Broken Pieces

I saw Silver Linings Playbook the other day and loved it (it is currently my favorite of this year’s Oscar nominations). For many reasons, really. Like the brilliantly intelligent script that doesn’t talk down to its audience, some great cinematography, stellar acting and so on. But what really got me was how the protagonists were just so broken. No, not their lives; they were broken. There’s a difference.

Let’s take Uncharted. Nathan Drake is not a broken person. Sure, he’s got crappy luck but he’s a whole person and never finds himself completely lost and gone.

Cloud Strife of Final Fantasy VII, on the other hand, is broken. Events prior to the game traumatized him into adopting the identity of someone else. When this illusion comes crashing down he is left a quivering, paralyzed husk. Cloud is compelling due to his need to put himself together to beat the villain. This is accentuated all the more by the help his friends provide. That’s what a broken character is.

Another example? Malcolm Reynolds in Firefly is in pieces. He saw everything he believed in abandon him in the Unification War and now he’s stuck living in the ruins. His demons haunt him and shadow everything he does. Mal doesn’t want to get too attached to his crew for fear that he might leave them, but he does anyway and hates to mention it. He never came back from the war and he can’t; the man just wants to find some semblance of Home. His brokenness isn’t just a motivation: it’s his very being. When Mal makes a sarcastic biting remark he’s not trying to be funny, it’s him masking his pain.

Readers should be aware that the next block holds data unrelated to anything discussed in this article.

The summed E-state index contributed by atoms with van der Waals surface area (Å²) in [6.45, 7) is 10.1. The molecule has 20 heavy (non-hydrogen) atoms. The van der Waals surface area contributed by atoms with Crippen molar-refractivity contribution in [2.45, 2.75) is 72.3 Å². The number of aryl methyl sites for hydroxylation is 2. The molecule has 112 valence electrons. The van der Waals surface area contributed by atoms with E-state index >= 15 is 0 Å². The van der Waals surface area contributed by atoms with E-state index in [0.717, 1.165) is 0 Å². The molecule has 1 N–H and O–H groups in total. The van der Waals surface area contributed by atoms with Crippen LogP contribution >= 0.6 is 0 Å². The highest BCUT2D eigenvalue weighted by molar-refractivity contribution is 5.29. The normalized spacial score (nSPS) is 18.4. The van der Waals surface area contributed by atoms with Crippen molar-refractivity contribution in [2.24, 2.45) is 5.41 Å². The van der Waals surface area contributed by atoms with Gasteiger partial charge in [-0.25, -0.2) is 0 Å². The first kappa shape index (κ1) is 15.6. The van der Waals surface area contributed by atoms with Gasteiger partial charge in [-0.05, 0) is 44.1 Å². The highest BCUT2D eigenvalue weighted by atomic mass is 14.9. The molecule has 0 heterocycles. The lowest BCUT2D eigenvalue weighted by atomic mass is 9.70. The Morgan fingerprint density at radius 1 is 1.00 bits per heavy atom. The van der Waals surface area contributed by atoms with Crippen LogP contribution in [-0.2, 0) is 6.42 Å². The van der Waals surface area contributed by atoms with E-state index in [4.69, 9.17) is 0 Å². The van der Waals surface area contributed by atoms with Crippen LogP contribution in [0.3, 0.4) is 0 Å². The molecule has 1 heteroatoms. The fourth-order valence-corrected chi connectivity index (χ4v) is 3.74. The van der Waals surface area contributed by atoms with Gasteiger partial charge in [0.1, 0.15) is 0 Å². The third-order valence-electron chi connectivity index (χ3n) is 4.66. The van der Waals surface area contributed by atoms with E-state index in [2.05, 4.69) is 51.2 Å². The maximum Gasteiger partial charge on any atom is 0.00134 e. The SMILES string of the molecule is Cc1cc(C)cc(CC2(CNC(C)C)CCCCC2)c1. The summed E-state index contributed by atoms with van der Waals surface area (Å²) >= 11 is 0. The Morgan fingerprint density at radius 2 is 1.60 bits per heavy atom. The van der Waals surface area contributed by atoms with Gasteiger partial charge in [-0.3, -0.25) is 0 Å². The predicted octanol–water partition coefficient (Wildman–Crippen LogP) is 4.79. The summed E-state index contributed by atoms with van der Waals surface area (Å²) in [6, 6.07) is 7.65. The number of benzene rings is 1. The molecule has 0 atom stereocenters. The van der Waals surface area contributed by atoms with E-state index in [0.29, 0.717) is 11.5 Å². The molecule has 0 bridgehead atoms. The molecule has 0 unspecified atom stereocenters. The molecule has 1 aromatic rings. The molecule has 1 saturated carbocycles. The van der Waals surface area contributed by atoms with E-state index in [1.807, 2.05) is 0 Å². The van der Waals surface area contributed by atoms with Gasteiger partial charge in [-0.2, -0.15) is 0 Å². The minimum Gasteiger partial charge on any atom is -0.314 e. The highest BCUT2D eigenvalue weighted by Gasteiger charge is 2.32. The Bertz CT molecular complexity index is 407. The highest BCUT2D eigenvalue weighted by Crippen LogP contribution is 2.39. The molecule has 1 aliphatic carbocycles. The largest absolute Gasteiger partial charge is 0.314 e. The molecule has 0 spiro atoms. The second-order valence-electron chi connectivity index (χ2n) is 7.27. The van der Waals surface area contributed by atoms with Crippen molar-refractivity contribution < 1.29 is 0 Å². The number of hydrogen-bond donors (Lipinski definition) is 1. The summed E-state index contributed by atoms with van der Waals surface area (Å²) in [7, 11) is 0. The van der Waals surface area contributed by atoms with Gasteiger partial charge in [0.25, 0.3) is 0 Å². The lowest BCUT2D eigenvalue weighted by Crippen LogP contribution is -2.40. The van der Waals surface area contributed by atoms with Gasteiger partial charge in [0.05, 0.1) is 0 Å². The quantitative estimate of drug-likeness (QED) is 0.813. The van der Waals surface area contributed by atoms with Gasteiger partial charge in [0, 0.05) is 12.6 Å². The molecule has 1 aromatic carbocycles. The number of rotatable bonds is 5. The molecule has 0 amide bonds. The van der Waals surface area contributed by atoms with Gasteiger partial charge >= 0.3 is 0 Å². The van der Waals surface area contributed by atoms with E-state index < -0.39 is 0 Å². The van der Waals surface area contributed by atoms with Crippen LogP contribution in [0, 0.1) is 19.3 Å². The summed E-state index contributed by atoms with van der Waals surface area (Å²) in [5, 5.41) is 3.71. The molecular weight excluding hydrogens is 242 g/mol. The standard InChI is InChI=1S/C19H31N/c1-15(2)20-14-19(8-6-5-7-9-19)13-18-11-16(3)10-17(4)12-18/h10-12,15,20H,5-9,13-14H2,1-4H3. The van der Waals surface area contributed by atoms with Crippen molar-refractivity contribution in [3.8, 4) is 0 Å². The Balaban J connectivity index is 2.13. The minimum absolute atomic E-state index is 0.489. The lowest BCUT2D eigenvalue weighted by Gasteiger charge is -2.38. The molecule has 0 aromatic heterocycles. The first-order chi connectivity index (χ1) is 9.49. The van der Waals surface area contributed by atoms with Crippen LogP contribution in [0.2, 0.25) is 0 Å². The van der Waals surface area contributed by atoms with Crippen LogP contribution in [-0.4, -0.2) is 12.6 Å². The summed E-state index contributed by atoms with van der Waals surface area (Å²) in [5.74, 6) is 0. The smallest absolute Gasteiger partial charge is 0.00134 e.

See, what makes broken characters broken is their traits, complications if you will. They have their goals but their personal complications get in the way. It’s an incredible sort of internal conflict. A guy has to defeat himself to defeat the villain.

Iron Man 2 features a broken Tony Stark. Sure, his brokenness not as developed as the characters in Silver Linings Playbook (more on that in a bit), but he still works as an example. What’s wrong with Tony? He’s realized he’s dying, the hero schtick isn’t working out and he’s lost. So he does stupid things and alienates everyone near him. In order for Tony to beat Vanko he first has to deal with his own issues. Only when he gets past his brokenness can the plot continue.

But that’s when there’s a villain. Silver Linings Playbook has no classical villain. See, Pat has issues. A lot of them. As does Tiffany, the female protagonist. They’re cruel and sarcastic to try and compensate for their hurt. What we get from the movie isn’t some story where the protagonists have to overcome some obstacle so they can fall in love, they have to get past themselves.

It’s unusual for a cinematic romance; two characters having to become someone worth loving in order to be loved. It’s painful as we find out why these characters are who they are and it’s crushing to watch them fail and hurt each other. But more than that it’s honest; an honest look at brokenness and damaged people.

It’s different and it makes for a compelling story. So yeah, Silver Linings Playbook is my pick for Best Picture, ‘cuz it’s a love story about broken people. Go watch it.

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